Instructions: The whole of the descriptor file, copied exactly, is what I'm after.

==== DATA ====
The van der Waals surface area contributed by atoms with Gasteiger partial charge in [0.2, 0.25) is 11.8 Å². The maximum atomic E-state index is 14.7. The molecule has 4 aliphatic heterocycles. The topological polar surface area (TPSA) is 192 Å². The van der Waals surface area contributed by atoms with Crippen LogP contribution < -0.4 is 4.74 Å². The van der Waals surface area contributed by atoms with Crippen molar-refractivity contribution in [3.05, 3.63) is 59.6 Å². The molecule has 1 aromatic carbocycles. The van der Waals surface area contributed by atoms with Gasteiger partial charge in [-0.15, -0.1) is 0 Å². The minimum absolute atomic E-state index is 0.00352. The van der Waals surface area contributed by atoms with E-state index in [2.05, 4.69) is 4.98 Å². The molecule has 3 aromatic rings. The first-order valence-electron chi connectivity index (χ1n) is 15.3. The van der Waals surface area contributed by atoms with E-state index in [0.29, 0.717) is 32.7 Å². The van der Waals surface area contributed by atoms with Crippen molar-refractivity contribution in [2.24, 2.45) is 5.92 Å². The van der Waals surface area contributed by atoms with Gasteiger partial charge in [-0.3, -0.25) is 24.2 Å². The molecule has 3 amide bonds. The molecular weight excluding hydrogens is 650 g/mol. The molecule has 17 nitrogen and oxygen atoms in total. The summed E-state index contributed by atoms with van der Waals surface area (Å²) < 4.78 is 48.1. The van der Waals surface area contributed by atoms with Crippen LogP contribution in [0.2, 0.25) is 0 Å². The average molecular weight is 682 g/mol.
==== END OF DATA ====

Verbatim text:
The van der Waals surface area contributed by atoms with Gasteiger partial charge in [0.2, 0.25) is 11.8 Å². The maximum atomic E-state index is 14.7. The molecule has 4 aliphatic heterocycles. The topological polar surface area (TPSA) is 192 Å². The van der Waals surface area contributed by atoms with Crippen LogP contribution < -0.4 is 4.74 Å². The van der Waals surface area contributed by atoms with Crippen molar-refractivity contribution in [3.05, 3.63) is 59.6 Å². The molecule has 1 aromatic carbocycles. The van der Waals surface area contributed by atoms with Gasteiger partial charge in [-0.15, -0.1) is 0 Å². The minimum absolute atomic E-state index is 0.00352. The van der Waals surface area contributed by atoms with E-state index in [2.05, 4.69) is 4.98 Å². The molecule has 3 aromatic rings. The first-order valence-electron chi connectivity index (χ1n) is 15.3. The van der Waals surface area contributed by atoms with E-state index in [0.29, 0.717) is 32.7 Å². The van der Waals surface area contributed by atoms with Crippen molar-refractivity contribution in [2.24, 2.45) is 5.92 Å². The van der Waals surface area contributed by atoms with Gasteiger partial charge in [-0.3, -0.25) is 24.2 Å². The molecule has 3 amide bonds. The molecular weight excluding hydrogens is 650 g/mol. The molecule has 17 nitrogen and oxygen atoms in total. The summed E-state index contributed by atoms with van der Waals surface area (Å²) < 4.78 is 48.1. The van der Waals surface area contributed by atoms with Crippen LogP contribution in [0.2, 0.25) is 0 Å². The average molecular weight is 682 g/mol.